For God is not the author of confusion, but of peace, as in all churches of the saints
(1 Cor. 14:33).
There would seem to be a growing consensus that truth is in the eye of the beholder.
What is good for me may not necessarily be good for another, and according to modern
thought, what is right for me may not be right for another. Moral guidelines waver like
waves of the ocean. As they are near to a person, they are clearly defined in appearance,
though they are continuously changing--moving up and down with the tide of human desire.
In the distance, the moral guidelines become blurry and undefined, and many people have no
concern as they believe it not to apply to them. We live in a time wherein Truth has taken
a beating for the promotion of self-interest.
We stand on the slippery slope on a mudslide toward degradation and chaos. What began as a
twisting of truth or bending of God's commands, has quickly moved us downward. It is a
mudslide that has caught many within its current. Many of this world, many of this nation,
and many within God's church. But Truth is Truth regardless of our perception of it, our
bending and twisting of it; and though we have tried, it cannot be changed. We cannot
ignore it simply because we do not wish to accept it, and we cannot reason it away with
self defined doctrines and self proclaimed convictions. Though we need to avoid legalism,
we must also recognize that human tendency is not to move toward righteousness, but toward
sin. And we will deceive ourselves and everyone else, if possible, to get what we
want--even if it means reasoning the convictions of God away as legalism and ingrained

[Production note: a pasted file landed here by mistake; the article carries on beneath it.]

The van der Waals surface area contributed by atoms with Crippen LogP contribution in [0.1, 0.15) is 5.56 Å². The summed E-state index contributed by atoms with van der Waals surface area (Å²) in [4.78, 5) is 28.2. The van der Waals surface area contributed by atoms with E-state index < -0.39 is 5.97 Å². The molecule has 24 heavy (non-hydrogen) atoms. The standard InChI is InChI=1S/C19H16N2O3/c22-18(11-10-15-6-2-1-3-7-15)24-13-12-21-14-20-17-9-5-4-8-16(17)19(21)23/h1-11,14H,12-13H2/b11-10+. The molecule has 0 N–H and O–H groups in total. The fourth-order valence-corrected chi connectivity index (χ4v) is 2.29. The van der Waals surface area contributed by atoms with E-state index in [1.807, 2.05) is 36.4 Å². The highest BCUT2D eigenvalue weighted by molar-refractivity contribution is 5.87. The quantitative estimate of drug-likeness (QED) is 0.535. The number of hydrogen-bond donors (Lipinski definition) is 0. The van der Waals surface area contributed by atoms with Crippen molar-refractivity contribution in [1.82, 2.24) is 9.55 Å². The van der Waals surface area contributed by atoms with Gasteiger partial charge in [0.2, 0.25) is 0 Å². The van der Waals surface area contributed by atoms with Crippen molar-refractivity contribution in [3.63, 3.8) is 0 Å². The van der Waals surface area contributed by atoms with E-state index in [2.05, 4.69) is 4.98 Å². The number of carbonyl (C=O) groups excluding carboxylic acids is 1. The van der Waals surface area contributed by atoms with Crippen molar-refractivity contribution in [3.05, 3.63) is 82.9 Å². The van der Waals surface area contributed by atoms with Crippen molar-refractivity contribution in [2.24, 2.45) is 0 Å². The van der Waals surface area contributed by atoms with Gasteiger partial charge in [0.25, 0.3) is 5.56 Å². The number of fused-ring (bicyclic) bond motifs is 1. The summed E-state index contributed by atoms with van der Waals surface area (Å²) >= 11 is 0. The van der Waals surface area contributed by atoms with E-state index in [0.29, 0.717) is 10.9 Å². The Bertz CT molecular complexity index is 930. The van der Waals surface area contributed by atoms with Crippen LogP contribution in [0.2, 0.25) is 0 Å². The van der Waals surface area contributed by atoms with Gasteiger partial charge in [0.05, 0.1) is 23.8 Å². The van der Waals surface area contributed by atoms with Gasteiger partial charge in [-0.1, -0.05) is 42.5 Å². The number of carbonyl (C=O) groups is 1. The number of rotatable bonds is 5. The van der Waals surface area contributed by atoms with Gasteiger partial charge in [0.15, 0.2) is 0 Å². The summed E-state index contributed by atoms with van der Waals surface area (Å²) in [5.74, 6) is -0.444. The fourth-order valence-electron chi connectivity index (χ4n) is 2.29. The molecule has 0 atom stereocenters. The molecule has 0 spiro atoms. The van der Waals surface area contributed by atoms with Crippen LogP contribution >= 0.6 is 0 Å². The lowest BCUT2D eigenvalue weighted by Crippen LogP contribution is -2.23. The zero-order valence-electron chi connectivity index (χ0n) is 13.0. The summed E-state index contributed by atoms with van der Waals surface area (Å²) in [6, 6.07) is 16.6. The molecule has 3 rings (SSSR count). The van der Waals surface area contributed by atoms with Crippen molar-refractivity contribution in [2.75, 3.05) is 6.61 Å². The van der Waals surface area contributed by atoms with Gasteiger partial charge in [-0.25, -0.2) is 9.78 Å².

In Psalm 51:6, the psalmist writes, "Behold, thou desirest truth in the inward parts:
and in the hidden part thou shalt make me to know wisdom." It is often the motivation
that should be in question above the act. We know that God concerns Himself with the
heart, for what comes out from it "defileth a man." Our actions may seem good on
the surface, but how much is motivated by selfishness? The truth of this may be very
disheartening. Yet, if we ask God to, "Search me, O God, and know my heart: try me,
and know my thoughts: And see if there be any wicked way in me, and lead me in the way
everlasting" (Psalms 139:23-24), He will be faithful to also give us the strength and
wisdom to handle what He shows us--those aspects about ourselves that we try so very hard
not to see.
It has been written and quoted many times that our "God is not the author of
confusion." But one might want to wonder what kind of mixed signals the church is
sending to the world around us, and to our young people within the church. We call
ourselves one church, but have many divisions. We live beneath one God, but demonstrate a
belief system that seems to vary His desires for His church from one Christian to the
next. For instance, I know youth leaders that warn teenagers not to watch movies with
content that is ungodly. They believe that what you watch can effect you and does, and
they support their viewpoint with scriptures like Philippians 4:8-9. But at the same time,
there are many others who do not warn about any such danger and watch the very same movies
themselves. Harmless? I would say not. For as we demonstrate different lifestyles we also
lay the foundation for differing standards. Standards that are set as truth is seen--in
the eye of the beholder.
It has been noted that one of the greatest problems facing our young people today, is the
lack of any real standards being set for them. They are the heirs to chaos born through
relativism, and to a society who is crumbling for lack of wisdom in its leaders. It is a
time when God's church should be a light of truth, a beacon of moral right. But our light
will not shine so greatly if we too hold a truth relative to our desires, and justified by
"personal convictions." If we will at all care about the next generation, and
those present with us, we will need to stop letting our wants define our truth, and let
the Truth of God define our wants.